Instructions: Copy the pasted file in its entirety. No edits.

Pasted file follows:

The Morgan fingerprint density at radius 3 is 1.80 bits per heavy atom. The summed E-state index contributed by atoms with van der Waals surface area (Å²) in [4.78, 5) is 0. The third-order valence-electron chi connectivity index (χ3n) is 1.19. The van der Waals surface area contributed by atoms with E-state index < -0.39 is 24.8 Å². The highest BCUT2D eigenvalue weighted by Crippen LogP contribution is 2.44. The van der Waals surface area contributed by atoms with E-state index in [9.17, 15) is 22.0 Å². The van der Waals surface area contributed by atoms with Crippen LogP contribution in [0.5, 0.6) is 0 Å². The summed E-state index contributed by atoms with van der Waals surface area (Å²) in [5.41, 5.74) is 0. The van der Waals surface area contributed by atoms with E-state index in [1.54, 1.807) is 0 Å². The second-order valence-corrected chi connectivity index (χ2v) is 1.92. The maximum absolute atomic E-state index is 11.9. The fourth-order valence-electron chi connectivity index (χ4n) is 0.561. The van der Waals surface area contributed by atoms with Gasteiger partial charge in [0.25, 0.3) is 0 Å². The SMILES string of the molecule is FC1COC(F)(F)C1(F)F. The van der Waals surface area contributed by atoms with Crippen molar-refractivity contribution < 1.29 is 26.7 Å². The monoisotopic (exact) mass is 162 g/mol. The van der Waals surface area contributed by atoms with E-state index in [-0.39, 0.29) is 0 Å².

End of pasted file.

The Morgan fingerprint density at radius 3 is 1.80 bits per heavy atom. The summed E-state index contributed by atoms with van der Waals surface area (Å²) in [4.78, 5) is 0. The third-order valence-electron chi connectivity index (χ3n) is 1.19. The van der Waals surface area contributed by atoms with E-state index < -0.39 is 24.8 Å². The highest BCUT2D eigenvalue weighted by Crippen LogP contribution is 2.44. The van der Waals surface area contributed by atoms with E-state index in [9.17, 15) is 22.0 Å². The van der Waals surface area contributed by atoms with Crippen LogP contribution in [0.5, 0.6) is 0 Å². The summed E-state index contributed by atoms with van der Waals surface area (Å²) in [5.41, 5.74) is 0. The van der Waals surface area contributed by atoms with E-state index in [1.54, 1.807) is 0 Å². The second-order valence-corrected chi connectivity index (χ2v) is 1.92. The maximum absolute atomic E-state index is 11.9. The fourth-order valence-electron chi connectivity index (χ4n) is 0.561. The van der Waals surface area contributed by atoms with Gasteiger partial charge in [0.25, 0.3) is 0 Å². The SMILES string of the molecule is FC1COC(F)(F)C1(F)F. The van der Waals surface area contributed by atoms with Crippen molar-refractivity contribution < 1.29 is 26.7 Å². The monoisotopic (exact) mass is 162 g/mol. The van der Waals surface area contributed by atoms with E-state index in [-0.39, 0.29) is 0 Å².